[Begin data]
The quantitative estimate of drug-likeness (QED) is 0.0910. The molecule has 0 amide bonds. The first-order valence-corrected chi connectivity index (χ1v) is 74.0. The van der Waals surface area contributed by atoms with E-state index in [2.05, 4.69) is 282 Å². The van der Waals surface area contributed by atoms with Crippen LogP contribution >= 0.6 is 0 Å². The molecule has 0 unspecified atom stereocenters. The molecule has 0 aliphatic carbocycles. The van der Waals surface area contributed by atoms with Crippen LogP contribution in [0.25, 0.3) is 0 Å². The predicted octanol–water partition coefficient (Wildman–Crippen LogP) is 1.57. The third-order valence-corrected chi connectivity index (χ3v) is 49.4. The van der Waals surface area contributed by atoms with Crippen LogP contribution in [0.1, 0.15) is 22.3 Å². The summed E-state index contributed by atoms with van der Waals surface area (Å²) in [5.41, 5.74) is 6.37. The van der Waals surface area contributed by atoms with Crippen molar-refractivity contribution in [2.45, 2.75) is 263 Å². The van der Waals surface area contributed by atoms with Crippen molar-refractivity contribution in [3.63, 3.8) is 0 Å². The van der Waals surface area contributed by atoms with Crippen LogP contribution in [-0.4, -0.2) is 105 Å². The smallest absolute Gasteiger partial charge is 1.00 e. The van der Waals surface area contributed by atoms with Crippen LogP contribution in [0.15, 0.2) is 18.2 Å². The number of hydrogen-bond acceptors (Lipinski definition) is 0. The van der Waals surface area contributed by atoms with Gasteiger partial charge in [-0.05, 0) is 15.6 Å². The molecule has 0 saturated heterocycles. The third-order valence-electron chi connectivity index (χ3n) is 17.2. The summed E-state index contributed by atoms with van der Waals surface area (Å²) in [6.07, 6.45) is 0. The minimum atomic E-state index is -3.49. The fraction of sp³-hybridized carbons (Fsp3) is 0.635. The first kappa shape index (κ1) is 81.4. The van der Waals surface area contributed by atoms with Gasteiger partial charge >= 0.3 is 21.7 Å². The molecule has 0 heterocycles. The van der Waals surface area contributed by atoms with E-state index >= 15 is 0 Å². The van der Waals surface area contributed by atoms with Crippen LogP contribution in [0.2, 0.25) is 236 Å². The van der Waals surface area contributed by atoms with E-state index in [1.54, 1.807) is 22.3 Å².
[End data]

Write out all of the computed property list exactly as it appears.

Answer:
The quantitative estimate of drug-likeness (QED) is 0.0910. The molecule has 0 amide bonds. The first-order valence-corrected chi connectivity index (χ1v) is 74.0. The van der Waals surface area contributed by atoms with E-state index in [2.05, 4.69) is 282 Å². The van der Waals surface area contributed by atoms with Crippen LogP contribution >= 0.6 is 0 Å². The molecule has 0 unspecified atom stereocenters. The molecule has 0 aliphatic carbocycles. The van der Waals surface area contributed by atoms with Crippen LogP contribution in [0.25, 0.3) is 0 Å². The predicted octanol–water partition coefficient (Wildman–Crippen LogP) is 1.57. The third-order valence-corrected chi connectivity index (χ3v) is 49.4. The van der Waals surface area contributed by atoms with Crippen LogP contribution in [0.1, 0.15) is 22.3 Å². The summed E-state index contributed by atoms with van der Waals surface area (Å²) in [5.41, 5.74) is 6.37. The van der Waals surface area contributed by atoms with Crippen molar-refractivity contribution in [2.45, 2.75) is 263 Å². The van der Waals surface area contributed by atoms with Crippen molar-refractivity contribution in [3.63, 3.8) is 0 Å². The van der Waals surface area contributed by atoms with Crippen LogP contribution in [-0.4, -0.2) is 105 Å². The smallest absolute Gasteiger partial charge is 1.00 e. The van der Waals surface area contributed by atoms with Crippen LogP contribution in [0.15, 0.2) is 18.2 Å². The number of hydrogen-bond acceptors (Lipinski definition) is 0. The van der Waals surface area contributed by atoms with Gasteiger partial charge in [-0.05, 0) is 15.6 Å². The molecule has 0 saturated heterocycles. The third-order valence-electron chi connectivity index (χ3n) is 17.2. The summed E-state index contributed by atoms with van der Waals surface area (Å²) in [6.07, 6.45) is 0. The minimum atomic E-state index is -3.49. The fraction of sp³-hybridized carbons (Fsp3) is 0.635. The first kappa shape index (κ1) is 81.4. The van der Waals surface area contributed by atoms with Gasteiger partial charge >= 0.3 is 21.7 Å². The molecule has 0 heterocycles. The van der Waals surface area contributed by atoms with E-state index >= 15 is 0 Å². The van der Waals surface area contributed by atoms with Crippen LogP contribution in [0.2, 0.25) is 236 Å². The van der Waals surface area contributed by atoms with E-state index in [1.54, 1.807) is 22.3 Å².